Place your turkey on the slatted portion of large roasting pan (the type with the lift-out slatted turkey tray).  Skin and quarter 2-3 onions and place those in the bottom of the roasting pan (under the turkey).  You can also add some herb sprigs to the onions if you have any leftover. 

Place turkey uncovered in a preheated 425 degree oven and roast for 30 minutes.  Turn temperature down to 350.  Pour 4-6 cups of chicken stock over onions (in the bottom of the pan) – you want about 1.5-2 inches of liquid.  Working around the turkey, use a spatula to scrape any dripping off the bottom of the pan so they mix with the chicken stock.

Continue to roast your turkey in the 350 degree oven – it should take about 20 minutes per pound for an unstuffed turkey (and a bit more if you stuff).  Once the turkey starts to brown, loosely tent it with foil.  When you have about 2 hours of roasting time left (multiply the number of pounds x 20 minutes and count backwards to know when this will be), start basting your turkey every 15 minutes with the juices in the roasting pan.  Add more chicken stock whenever/if ever you need it.  Loosely re-cover your turkey after each basting.

Starting about 45 minutes before your turkey should be done (using the time guide above), starting testing its internal temperature using a meat thermometer every time you baste.  When you get within 10-15 degrees of your ideal temperature, uncover your turkey and let it brown a bit more.  Continue to baste.  When you get within 5-10 degrees of your desired temperature, your turkey is ready to come out!  Remove your turkey from the oven (gte help if it is heavy!) and baste one more time.  Re-cover your turkey with foil and let sit for at least 20 minutes.  This will center the bird’s juices and raise the internal temperature another 5-10 degrees, leaving you with a perfectly cooked bird.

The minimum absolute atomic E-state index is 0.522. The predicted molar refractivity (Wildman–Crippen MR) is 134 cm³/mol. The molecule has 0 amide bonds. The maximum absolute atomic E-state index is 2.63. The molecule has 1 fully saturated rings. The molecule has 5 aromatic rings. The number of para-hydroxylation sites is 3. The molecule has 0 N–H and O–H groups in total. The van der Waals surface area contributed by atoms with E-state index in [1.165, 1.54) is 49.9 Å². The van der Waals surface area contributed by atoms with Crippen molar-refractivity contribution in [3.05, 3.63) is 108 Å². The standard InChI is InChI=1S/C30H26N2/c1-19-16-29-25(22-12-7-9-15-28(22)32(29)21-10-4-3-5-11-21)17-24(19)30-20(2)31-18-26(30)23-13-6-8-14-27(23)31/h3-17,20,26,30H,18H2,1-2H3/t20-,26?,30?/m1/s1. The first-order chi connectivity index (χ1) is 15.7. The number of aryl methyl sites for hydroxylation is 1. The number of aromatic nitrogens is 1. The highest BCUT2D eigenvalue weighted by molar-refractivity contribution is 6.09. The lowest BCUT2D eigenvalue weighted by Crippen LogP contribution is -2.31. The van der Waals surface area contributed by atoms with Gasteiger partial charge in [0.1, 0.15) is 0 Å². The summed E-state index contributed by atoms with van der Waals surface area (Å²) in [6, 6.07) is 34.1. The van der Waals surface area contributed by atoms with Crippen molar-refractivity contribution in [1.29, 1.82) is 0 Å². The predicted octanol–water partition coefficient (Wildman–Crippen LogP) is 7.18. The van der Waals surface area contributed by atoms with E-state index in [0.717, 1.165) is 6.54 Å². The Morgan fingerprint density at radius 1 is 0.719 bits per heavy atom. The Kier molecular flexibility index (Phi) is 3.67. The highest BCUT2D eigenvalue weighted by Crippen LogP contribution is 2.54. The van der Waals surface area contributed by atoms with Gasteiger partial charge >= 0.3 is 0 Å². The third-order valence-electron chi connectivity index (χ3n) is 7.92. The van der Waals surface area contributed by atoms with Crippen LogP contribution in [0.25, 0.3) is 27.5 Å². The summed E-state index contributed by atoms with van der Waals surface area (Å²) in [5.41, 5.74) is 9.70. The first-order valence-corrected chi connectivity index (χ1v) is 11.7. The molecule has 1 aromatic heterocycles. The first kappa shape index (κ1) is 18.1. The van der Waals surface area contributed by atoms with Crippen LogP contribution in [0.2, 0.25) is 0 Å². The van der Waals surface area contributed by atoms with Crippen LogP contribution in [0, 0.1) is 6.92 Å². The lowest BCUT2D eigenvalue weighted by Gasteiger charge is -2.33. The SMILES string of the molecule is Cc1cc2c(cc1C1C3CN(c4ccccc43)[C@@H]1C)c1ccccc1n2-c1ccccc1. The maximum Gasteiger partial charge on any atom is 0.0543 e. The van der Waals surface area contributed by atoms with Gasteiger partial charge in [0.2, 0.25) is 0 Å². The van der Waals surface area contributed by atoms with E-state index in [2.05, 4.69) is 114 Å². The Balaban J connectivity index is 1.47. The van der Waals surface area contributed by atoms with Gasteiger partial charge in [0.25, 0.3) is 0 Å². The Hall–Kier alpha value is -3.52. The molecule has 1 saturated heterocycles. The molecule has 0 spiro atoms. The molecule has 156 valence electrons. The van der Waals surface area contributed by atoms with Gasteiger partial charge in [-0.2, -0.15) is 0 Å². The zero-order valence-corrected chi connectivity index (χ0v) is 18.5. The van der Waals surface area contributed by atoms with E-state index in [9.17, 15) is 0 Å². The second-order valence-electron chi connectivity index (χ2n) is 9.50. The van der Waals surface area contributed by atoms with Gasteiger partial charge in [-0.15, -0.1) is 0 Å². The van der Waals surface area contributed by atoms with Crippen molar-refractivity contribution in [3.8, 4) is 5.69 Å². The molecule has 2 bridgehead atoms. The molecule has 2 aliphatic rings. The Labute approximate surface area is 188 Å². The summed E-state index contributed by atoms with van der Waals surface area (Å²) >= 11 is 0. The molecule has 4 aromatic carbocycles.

If you want gravy instructions (now that you have those gorgeous juices), let me know!

Post # 9
Member
1820 posts
Buzzing bee
  • Wedding: August 2010

My neighbor – who I trust implicitly in these things – suggests adding red miso paste to the butter paste before putting it under the skin.  Apparently, this is great for keeping the breast meat moist and tender.  (Note – if you do this, you should make sure to use unsalted butter and low sodium chicken stock, as miso is pretty salty.)

Post # 10
Member
1820 posts
Buzzing bee